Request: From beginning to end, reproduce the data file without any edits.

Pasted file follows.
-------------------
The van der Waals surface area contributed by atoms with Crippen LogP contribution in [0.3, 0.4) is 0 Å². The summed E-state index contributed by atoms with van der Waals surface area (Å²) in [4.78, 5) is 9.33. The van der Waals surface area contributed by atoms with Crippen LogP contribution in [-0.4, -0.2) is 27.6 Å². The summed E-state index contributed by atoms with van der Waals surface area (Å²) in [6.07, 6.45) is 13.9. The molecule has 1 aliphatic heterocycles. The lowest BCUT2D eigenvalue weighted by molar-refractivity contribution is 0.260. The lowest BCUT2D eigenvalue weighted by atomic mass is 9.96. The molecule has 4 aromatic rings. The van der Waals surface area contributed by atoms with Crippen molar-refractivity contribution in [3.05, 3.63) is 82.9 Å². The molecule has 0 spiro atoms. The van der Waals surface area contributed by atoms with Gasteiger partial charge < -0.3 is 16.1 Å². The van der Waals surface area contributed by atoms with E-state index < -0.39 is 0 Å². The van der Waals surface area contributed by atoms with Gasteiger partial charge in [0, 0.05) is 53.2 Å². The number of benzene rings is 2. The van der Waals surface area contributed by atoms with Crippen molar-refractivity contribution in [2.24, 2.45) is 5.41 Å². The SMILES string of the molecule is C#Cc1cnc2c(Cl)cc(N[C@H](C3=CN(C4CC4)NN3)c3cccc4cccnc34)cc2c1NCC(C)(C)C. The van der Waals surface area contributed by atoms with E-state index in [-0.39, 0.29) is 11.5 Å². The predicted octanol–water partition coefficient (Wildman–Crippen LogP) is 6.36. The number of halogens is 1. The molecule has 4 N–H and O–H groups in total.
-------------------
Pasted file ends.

The van der Waals surface area contributed by atoms with Crippen LogP contribution in [0.3, 0.4) is 0 Å². The summed E-state index contributed by atoms with van der Waals surface area (Å²) in [4.78, 5) is 9.33. The van der Waals surface area contributed by atoms with Crippen LogP contribution in [-0.4, -0.2) is 27.6 Å². The summed E-state index contributed by atoms with van der Waals surface area (Å²) in [6.07, 6.45) is 13.9. The molecule has 1 aliphatic heterocycles. The lowest BCUT2D eigenvalue weighted by molar-refractivity contribution is 0.260. The lowest BCUT2D eigenvalue weighted by atomic mass is 9.96. The molecule has 4 aromatic rings. The van der Waals surface area contributed by atoms with Crippen molar-refractivity contribution in [3.05, 3.63) is 82.9 Å². The molecule has 0 spiro atoms. The van der Waals surface area contributed by atoms with Gasteiger partial charge < -0.3 is 16.1 Å². The van der Waals surface area contributed by atoms with E-state index < -0.39 is 0 Å². The van der Waals surface area contributed by atoms with Gasteiger partial charge in [0, 0.05) is 53.2 Å². The number of benzene rings is 2. The van der Waals surface area contributed by atoms with Crippen molar-refractivity contribution in [2.24, 2.45) is 5.41 Å². The SMILES string of the molecule is C#Cc1cnc2c(Cl)cc(N[C@H](C3=CN(C4CC4)NN3)c3cccc4cccnc34)cc2c1NCC(C)(C)C. The van der Waals surface area contributed by atoms with E-state index in [-0.39, 0.29) is 11.5 Å². The predicted octanol–water partition coefficient (Wildman–Crippen LogP) is 6.36. The number of halogens is 1. The molecule has 4 N–H and O–H groups in total.